“We do not believe meeting the artist is critical. Nonetheless, we have met the majority of the artists in our collection, and with many of them, we have had very rewarding discussions about their works and art in general. Our view is that, the way we respond to an artwork is not necessarily connected to the artists’ intent in creating the work. Our attitude does not in any way diminish what the artist thinks or feels; it just allows for a broader, richer and more diverse way of interacting with the art.” – Charles Justin

What is most interesting is the constant overlapping between private and public elements. Although it is a house museum, JAHM has a clear gallery space with some artworks on display spread throughout the house (bedrooms, studio, living room, elevator, toilets) where visitors are encouraged to wander. Leah and Charles offer a curated exhibition twice a year, where not only the artwork in the gallery but some of the artwork in their private spaces will change. Having themes or curated exhibitions is a great idea to have regular visitors, but it is also a clear way to explore contemporary art from different perspectives, which after visiting today I could say it is essential to the message they want to communicate. I absolutely love the fact, the Justins collect emerging Australian talent and are driven by their individual vision and personal sensibilities rather than what may appear fashionably ‘collectible’.

The tour ended in a very homely and much appreciated morning tea of with fresh Verbena-Ginger tea in gold patterned Turkish glasscups and a myriad of delicious European cakes and tasty morsels. It was special to be invited into a home where art is valued and upheld as an experience worth sharing communally. Stay tuned for our next visit to another house-museum born via post World War II immigrants finding their feet in the Melbourne modern art scene.

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Thierry B Fine Art: What Makes Contemporary Aboriginal Art?

What Makes Contemporary Aboriginal Art ?

The contradiction of Aboriginal art is that it is both timeless and contemporary at the same time. This duality challenges the Western understanding of the progress of culture and ideas. Since Aboriginal culture is the oldest continuous living culture in the world , her artwork has existed for 40,000 years and is rooted in the human pre-history. Through songs, rituals, dances, storytelling, symbols and meaningful patterns that are being passed on, Aboriginal groups have managed to preserve their culture for thousands of years. When a group of elder desert men first started to paint their cultural heritage using paper and canvas, that was the birth of the movement that much influenced Aboriginal communities and Australian art in general. For the majority of Westerners, this was the first encounter with Aboriginal culture in general. Having a timeless connection to the pre-history and the first inhabitants of the Australian landscape, Aboriginal art has also been perceived as an innovative and iconic art form inherent to Australia.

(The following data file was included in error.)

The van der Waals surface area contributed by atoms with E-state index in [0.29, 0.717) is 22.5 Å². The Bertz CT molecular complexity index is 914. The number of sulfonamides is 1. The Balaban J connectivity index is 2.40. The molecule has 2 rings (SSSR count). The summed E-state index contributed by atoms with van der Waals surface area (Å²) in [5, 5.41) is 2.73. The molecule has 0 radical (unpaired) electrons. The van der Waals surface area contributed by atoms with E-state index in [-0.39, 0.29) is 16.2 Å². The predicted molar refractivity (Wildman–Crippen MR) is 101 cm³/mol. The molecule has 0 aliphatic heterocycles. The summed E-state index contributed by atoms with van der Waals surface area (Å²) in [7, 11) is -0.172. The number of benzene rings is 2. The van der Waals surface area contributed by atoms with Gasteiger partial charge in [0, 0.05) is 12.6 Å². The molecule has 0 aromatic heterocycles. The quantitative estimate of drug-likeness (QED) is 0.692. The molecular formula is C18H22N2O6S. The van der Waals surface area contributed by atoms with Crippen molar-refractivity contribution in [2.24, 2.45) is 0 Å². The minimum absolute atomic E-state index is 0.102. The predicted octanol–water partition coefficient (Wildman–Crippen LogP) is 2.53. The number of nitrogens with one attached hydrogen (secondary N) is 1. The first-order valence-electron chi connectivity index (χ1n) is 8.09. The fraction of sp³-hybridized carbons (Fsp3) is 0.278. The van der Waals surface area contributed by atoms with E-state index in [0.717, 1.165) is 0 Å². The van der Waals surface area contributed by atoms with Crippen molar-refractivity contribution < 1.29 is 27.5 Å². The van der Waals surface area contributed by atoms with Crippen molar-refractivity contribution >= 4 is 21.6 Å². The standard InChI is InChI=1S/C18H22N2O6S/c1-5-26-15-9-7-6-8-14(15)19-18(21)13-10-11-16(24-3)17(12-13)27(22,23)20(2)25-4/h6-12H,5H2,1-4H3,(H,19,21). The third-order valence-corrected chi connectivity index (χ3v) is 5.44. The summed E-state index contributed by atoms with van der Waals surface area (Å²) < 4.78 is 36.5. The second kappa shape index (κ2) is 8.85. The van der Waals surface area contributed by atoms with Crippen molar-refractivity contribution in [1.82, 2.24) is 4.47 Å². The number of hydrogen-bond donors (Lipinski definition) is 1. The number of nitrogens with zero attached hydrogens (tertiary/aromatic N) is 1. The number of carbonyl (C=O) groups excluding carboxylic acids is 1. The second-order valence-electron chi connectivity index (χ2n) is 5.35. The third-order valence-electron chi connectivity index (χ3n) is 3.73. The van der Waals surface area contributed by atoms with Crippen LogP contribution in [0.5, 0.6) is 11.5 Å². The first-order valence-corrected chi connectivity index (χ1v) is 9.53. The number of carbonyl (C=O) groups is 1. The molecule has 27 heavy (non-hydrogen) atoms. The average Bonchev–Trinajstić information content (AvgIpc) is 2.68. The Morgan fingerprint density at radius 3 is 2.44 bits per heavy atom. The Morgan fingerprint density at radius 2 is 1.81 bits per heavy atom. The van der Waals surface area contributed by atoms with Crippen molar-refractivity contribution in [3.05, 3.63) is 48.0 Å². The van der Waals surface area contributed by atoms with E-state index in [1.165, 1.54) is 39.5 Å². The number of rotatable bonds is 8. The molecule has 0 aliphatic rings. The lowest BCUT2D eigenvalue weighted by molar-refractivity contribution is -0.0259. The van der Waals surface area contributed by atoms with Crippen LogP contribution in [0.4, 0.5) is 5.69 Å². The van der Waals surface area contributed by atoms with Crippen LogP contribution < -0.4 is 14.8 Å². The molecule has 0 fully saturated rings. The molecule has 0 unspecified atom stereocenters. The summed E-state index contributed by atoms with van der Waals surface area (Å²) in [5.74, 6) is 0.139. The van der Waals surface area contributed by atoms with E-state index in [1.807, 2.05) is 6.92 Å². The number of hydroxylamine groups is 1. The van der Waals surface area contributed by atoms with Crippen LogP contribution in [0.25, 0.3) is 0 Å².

Gloria Petyarre, Bush Medicine Leaves, Acrylic on Linen, 204 x 139 cm.

Gloria Petyarre, Bush Medicine Leaves, Acrylic on Linen, 204 x 139 cm.

The Origins of Aboriginal Contemporary Art

The first desert works emerged in Papunya in 1971. A white Australian teacher and art worker Geffrey Bardon who was working in a remote community in Central Australia started an art program with children and elder men in the village. When elder men started to translate their knowledge of traditional folklore onto canvas, this was the birth of the contemporary art movement. Soon after, eleven men have formed a cooperative called Papunya Tula Artists, and the movement started to generate a widespread interest across rural and remote Aboriginal Australia.  Over subsequent decade as many Aboriginal communities contributed with their specific culture and knowledge, these differences developed into different pictorial languages and regional styles emphisizing their diversity. These initial works that include pieces by now famous Aboriginal artists such as Clifford Possum Tjapaltjarri and Kaapa Tjampitjinpa, are today considered as the foundation of the contemporary Aboriginal art movement and are accounted as very valuable. The art critic and writer Robert Hughes has described the rise of contemporary Australian Aboriginal Art as ‘the latest great art movement of the twentieth century’.